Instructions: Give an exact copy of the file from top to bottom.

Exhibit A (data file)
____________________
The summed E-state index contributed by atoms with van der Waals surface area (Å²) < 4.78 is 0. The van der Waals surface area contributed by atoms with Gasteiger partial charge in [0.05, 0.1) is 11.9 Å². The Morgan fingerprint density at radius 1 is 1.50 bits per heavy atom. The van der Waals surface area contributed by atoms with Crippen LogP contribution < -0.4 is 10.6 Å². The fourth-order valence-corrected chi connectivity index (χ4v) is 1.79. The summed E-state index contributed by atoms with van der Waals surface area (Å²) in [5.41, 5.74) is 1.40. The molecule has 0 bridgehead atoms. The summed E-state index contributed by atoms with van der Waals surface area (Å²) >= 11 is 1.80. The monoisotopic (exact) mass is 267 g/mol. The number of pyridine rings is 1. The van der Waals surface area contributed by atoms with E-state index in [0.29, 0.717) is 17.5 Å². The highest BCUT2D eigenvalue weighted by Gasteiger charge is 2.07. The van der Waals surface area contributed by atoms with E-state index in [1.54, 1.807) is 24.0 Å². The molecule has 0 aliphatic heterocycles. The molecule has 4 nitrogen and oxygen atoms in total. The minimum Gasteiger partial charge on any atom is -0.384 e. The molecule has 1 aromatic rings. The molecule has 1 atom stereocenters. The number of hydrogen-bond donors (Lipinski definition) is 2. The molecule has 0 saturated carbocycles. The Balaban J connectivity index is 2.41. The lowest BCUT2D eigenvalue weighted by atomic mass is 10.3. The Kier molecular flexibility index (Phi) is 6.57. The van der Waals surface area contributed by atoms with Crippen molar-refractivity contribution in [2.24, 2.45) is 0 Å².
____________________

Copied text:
The summed E-state index contributed by atoms with van der Waals surface area (Å²) < 4.78 is 0. The van der Waals surface area contributed by atoms with Gasteiger partial charge in [0.05, 0.1) is 11.9 Å². The Morgan fingerprint density at radius 1 is 1.50 bits per heavy atom. The van der Waals surface area contributed by atoms with Crippen LogP contribution < -0.4 is 10.6 Å². The fourth-order valence-corrected chi connectivity index (χ4v) is 1.79. The summed E-state index contributed by atoms with van der Waals surface area (Å²) in [5.41, 5.74) is 1.40. The molecule has 0 bridgehead atoms. The summed E-state index contributed by atoms with van der Waals surface area (Å²) >= 11 is 1.80. The monoisotopic (exact) mass is 267 g/mol. The number of pyridine rings is 1. The van der Waals surface area contributed by atoms with E-state index in [0.29, 0.717) is 17.5 Å². The highest BCUT2D eigenvalue weighted by Gasteiger charge is 2.07. The van der Waals surface area contributed by atoms with E-state index in [1.54, 1.807) is 24.0 Å². The molecule has 0 aliphatic heterocycles. The molecule has 4 nitrogen and oxygen atoms in total. The minimum Gasteiger partial charge on any atom is -0.384 e. The molecule has 1 aromatic rings. The molecule has 1 atom stereocenters. The number of hydrogen-bond donors (Lipinski definition) is 2. The molecule has 0 saturated carbocycles. The Balaban J connectivity index is 2.41. The lowest BCUT2D eigenvalue weighted by atomic mass is 10.3. The Kier molecular flexibility index (Phi) is 6.57. The van der Waals surface area contributed by atoms with Crippen molar-refractivity contribution in [2.24, 2.45) is 0 Å².